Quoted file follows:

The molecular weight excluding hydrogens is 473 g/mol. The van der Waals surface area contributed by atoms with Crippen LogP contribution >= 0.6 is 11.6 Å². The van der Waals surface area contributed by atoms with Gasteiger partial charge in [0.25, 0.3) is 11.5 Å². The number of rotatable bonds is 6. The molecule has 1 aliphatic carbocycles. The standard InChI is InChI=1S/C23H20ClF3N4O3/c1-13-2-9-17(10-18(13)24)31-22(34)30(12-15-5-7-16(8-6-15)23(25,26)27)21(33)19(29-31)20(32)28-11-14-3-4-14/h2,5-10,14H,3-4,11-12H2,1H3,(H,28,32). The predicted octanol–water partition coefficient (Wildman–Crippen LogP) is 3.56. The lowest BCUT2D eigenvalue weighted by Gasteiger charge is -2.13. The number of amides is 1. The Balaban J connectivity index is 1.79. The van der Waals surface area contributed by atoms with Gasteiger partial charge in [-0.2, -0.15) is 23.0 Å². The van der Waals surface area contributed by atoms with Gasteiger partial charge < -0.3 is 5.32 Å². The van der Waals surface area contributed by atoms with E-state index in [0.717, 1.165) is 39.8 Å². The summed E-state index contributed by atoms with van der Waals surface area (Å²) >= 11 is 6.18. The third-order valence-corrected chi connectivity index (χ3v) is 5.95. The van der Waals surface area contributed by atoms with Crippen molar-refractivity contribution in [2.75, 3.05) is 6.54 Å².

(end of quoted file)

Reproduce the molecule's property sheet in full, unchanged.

The molecular weight excluding hydrogens is 473 g/mol. The van der Waals surface area contributed by atoms with Crippen LogP contribution >= 0.6 is 11.6 Å². The van der Waals surface area contributed by atoms with Gasteiger partial charge in [0.25, 0.3) is 11.5 Å². The number of rotatable bonds is 6. The molecule has 1 aliphatic carbocycles. The standard InChI is InChI=1S/C23H20ClF3N4O3/c1-13-2-9-17(10-18(13)24)31-22(34)30(12-15-5-7-16(8-6-15)23(25,26)27)21(33)19(29-31)20(32)28-11-14-3-4-14/h2,5-10,14H,3-4,11-12H2,1H3,(H,28,32). The predicted octanol–water partition coefficient (Wildman–Crippen LogP) is 3.56. The lowest BCUT2D eigenvalue weighted by Gasteiger charge is -2.13. The number of amides is 1. The Balaban J connectivity index is 1.79. The van der Waals surface area contributed by atoms with Gasteiger partial charge in [-0.2, -0.15) is 23.0 Å². The van der Waals surface area contributed by atoms with Gasteiger partial charge < -0.3 is 5.32 Å². The van der Waals surface area contributed by atoms with E-state index in [0.717, 1.165) is 39.8 Å². The summed E-state index contributed by atoms with van der Waals surface area (Å²) >= 11 is 6.18. The third-order valence-corrected chi connectivity index (χ3v) is 5.95. The van der Waals surface area contributed by atoms with Crippen molar-refractivity contribution in [2.75, 3.05) is 6.54 Å².